By Judah Munoz (New York City)
The 2020 Bollywood film Gunjan Saxena: The Kargil Girl is inspired by the eponymous Gunjan Saxena, the first woman in the Indian Air Force to fly in an active combat zone. The story focuses on her struggle to overcome sexism to become a military pilot.
The spotlight is really on her relationship with her father, who is clearly and continually established to be extremely supportive of her dream to become a pilot. The film made me feel as if the characters really had a familial bond that had been reinforced over years of compassion and love. My one complaint about the character portrayals is that her father’s motivations seem one-dimensional, never being fleshed out beyond being a father who wants his daughter to be happy. While there’s nothing inherently wrong with that, I found myself feeling more sympathetic to her mother and brother, who despite being antagonistic forces in the film seemed to be a lot more real. In particular, I identified with her older brother, who throughout the film was shown to put his sister’s dreams down not out of hatred, but because he wanted to protect her from the challenges he knew she would face. As an older brother to two sisters myself, I understood his motivations, and even though I wanted the heroine to succeed, I found myself wishing that she would listen to reason and follow his advice. The mother was less personally compelling for me, but I recognized that she also had the best intentions towards her daughter, despite being a bit airheaded, in which I can see a bit of my own mother.
Something that really helped sell the authenticity of these characters was the accents and verbal mannerisms used in the English dub. I started out watching in English with subtitles, but quickly realized that what the subtitles were saying was different from the words coming out of their mouths, and the spoken version told the story in a much more compelling manner. Growing up I spent a fair amount of time with a family friend native to the Punjab area of India, and hearing them talk in a similar way to him was a good way to immerse myself in the characters. Despite the Indian speech patterns, actors, setting, and non-American cultural significance behind the story, I was surprised to find very few stereotypes I associated with Bollywood films present. My only prior exposure to Bollywood had been short clips of over dramatic acting being shared online meant to be made fun of, and I didn’t find it to resemble those clips very much at all. Really, the only indication that I was watching a non-American film, aside from the aforementioned setting and actors, was the five segments in which some unidentified narrator sang a song in Hindi about how strong and beautiful the protagonist is, the first three of which happened during montages. While these were out of place for what I as an American moviegoer expected, it was certainly nothing compared to the dance numbers I was expecting to happen.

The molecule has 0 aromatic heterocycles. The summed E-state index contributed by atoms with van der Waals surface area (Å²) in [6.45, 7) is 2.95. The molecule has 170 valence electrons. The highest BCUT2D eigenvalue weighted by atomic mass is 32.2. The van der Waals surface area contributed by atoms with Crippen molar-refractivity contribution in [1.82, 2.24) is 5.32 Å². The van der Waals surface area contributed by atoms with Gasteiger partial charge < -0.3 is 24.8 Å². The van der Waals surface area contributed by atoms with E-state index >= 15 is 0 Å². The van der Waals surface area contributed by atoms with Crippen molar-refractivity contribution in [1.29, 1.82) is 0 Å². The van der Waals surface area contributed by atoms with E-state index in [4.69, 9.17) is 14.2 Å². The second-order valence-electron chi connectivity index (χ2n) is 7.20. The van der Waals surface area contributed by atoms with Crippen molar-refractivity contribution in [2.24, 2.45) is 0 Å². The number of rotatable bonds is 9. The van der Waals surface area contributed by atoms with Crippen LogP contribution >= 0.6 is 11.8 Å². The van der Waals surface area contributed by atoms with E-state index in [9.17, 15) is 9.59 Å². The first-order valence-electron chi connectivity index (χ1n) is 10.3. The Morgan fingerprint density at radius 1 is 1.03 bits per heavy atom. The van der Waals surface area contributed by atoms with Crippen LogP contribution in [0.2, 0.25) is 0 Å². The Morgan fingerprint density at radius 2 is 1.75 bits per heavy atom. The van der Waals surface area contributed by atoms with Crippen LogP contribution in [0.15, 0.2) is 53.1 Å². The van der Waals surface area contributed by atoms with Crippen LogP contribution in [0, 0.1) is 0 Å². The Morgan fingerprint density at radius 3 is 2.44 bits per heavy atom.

In fact, the film uses many storytelling techniques I would usually associate with European media, such as opening in media res, really quite close to the final scene, so that throughout the film you know how the story will end. This makes complete sense for a film based on the life of a historical figure, as the main way of marketing the film would be to present it as the story of the first female pilot in the IAF to fly in a combat zone. Despite this, the nearly two-hour runtime doesn’t drag on at all, each scene having a clear purpose to the overall story and never overstaying its welcome. Sharan Sharma, the director, did an excellent job at making the plot flow smoothly and introducing elements at just the right times.
Despite this adept filmmaking, Gunjan Saxena is Sharan Sharma’s only film as director, as of writing this, although he has been credited as assistant director to two films prior to this. From the quality of film I saw, I would be interested to see more works from him in the future.